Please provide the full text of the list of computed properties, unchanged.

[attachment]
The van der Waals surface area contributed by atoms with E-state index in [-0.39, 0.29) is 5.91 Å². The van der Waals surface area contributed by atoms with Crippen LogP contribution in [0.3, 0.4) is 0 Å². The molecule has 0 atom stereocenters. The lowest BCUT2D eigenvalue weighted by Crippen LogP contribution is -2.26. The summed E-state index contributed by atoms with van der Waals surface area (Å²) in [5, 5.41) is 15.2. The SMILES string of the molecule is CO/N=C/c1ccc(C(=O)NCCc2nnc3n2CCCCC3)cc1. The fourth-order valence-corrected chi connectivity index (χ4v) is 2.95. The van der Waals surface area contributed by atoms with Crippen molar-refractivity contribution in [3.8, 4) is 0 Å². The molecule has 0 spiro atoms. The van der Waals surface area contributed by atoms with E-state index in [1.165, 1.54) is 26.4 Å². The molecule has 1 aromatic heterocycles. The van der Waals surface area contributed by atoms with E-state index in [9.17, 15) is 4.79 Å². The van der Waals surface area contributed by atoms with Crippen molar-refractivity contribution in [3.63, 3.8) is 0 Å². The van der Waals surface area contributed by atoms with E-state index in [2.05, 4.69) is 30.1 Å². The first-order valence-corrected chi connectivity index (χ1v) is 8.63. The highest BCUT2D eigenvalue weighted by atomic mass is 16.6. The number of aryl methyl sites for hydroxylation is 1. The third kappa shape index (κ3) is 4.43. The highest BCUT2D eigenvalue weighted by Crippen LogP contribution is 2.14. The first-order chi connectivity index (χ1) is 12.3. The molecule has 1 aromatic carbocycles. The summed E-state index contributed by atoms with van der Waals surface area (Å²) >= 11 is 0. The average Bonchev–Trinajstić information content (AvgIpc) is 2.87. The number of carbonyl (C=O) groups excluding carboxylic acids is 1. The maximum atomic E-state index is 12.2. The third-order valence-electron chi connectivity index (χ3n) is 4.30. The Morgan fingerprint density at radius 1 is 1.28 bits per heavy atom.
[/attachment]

The van der Waals surface area contributed by atoms with E-state index in [-0.39, 0.29) is 5.91 Å². The van der Waals surface area contributed by atoms with Crippen LogP contribution in [0.3, 0.4) is 0 Å². The molecule has 0 atom stereocenters. The lowest BCUT2D eigenvalue weighted by Crippen LogP contribution is -2.26. The summed E-state index contributed by atoms with van der Waals surface area (Å²) in [5, 5.41) is 15.2. The SMILES string of the molecule is CO/N=C/c1ccc(C(=O)NCCc2nnc3n2CCCCC3)cc1. The fourth-order valence-corrected chi connectivity index (χ4v) is 2.95. The van der Waals surface area contributed by atoms with Crippen molar-refractivity contribution in [3.8, 4) is 0 Å². The molecule has 0 spiro atoms. The van der Waals surface area contributed by atoms with E-state index in [1.165, 1.54) is 26.4 Å². The molecule has 1 aromatic heterocycles. The van der Waals surface area contributed by atoms with E-state index in [9.17, 15) is 4.79 Å². The van der Waals surface area contributed by atoms with Crippen molar-refractivity contribution in [3.63, 3.8) is 0 Å². The van der Waals surface area contributed by atoms with E-state index in [2.05, 4.69) is 30.1 Å². The first-order valence-corrected chi connectivity index (χ1v) is 8.63. The highest BCUT2D eigenvalue weighted by atomic mass is 16.6. The number of aryl methyl sites for hydroxylation is 1. The third kappa shape index (κ3) is 4.43. The highest BCUT2D eigenvalue weighted by Crippen LogP contribution is 2.14. The first-order chi connectivity index (χ1) is 12.3. The molecule has 1 aromatic carbocycles. The summed E-state index contributed by atoms with van der Waals surface area (Å²) >= 11 is 0. The average Bonchev–Trinajstić information content (AvgIpc) is 2.87. The number of carbonyl (C=O) groups excluding carboxylic acids is 1. The maximum atomic E-state index is 12.2. The third-order valence-electron chi connectivity index (χ3n) is 4.30. The Morgan fingerprint density at radius 1 is 1.28 bits per heavy atom.